Do take a break from social media if you feel like the updates are getting too much. Remember you are in control of what you see on your feed, take breaks when you do feel like things are getting too much or mute and unfollow accounts that make you feel more worried. For more advice and tips on looking after your mental health on social media, check out our #OwnYourFeed campaign.
Social Media And Mental Health
Stick to your normal routine
With so much uncertainty in the news, sticking to your routine can really help maintain a sense of normality. You might want to add extra activities into your day that make you feel calm, but try to keep to your daily schedule as much as possible.
Find things that help you feel calm
Like at any other time, it’s important that you are not only looking after your physical health, but your mental health too. Think about some activities that can help when you are feeling overwhelmed, like breathing techniques, writing down how you feel, playing music or talking to a friend. For some ideas, have a look at how you can make a self-soothe box, or these coping techniques. Often things that distract you will help ease feelings of anxiety, but try to avoid turning to stimulants like cigarettes or alcohol which can leave you feeling worse.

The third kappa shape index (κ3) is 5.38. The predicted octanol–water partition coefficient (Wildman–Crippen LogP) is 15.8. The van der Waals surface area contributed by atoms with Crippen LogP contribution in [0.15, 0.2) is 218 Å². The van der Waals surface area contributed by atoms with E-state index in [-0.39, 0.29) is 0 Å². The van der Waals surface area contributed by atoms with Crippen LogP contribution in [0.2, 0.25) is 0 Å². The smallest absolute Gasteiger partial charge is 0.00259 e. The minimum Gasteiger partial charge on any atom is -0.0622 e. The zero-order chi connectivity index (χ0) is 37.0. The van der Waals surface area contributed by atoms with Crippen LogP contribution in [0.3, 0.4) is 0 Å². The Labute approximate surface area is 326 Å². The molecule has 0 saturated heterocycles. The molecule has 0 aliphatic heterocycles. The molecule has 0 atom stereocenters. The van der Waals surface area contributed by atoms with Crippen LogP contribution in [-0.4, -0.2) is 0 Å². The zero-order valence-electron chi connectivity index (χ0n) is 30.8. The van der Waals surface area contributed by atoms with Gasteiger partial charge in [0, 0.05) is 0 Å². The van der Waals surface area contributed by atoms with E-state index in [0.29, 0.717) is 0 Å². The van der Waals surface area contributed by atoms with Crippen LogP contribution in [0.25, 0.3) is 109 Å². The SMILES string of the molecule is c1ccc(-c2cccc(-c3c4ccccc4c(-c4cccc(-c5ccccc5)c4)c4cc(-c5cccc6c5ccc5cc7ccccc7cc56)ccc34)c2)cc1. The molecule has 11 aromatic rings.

You might be asked by your school, college or workplace to stay at home for a period of time. If you are living at home, talk to your family about how this will work and share your feelings with them, if you can. We understand that this could be quite a daunting prospect, but try to think of this as a chance to live in a different way for a while. Think about what you might want to do during this time, how you will stay connected and how you would prioritise your wellbeing. Planning might help reduce any anxiety or troubling thoughts.
Dealing with self-isolation
If you’re not well, or have been in contact with people who are not well, you may be asked to ‘self-isolate’. Self-isolation means staying away from other people to prevent the potential spread of illness. If you find you have been advised to self-isolate, the government have guidelines on their website on how to do this. Wherever you might be when you self-isolate, think about who you can keep in contact with and how you can use apps such as WhatsApp and Zoom to talk to someone face to face. It’s important that you talk to people you trust during this time and continue to stay connected. They might be in the same situation and can help you navigate anything you are going through.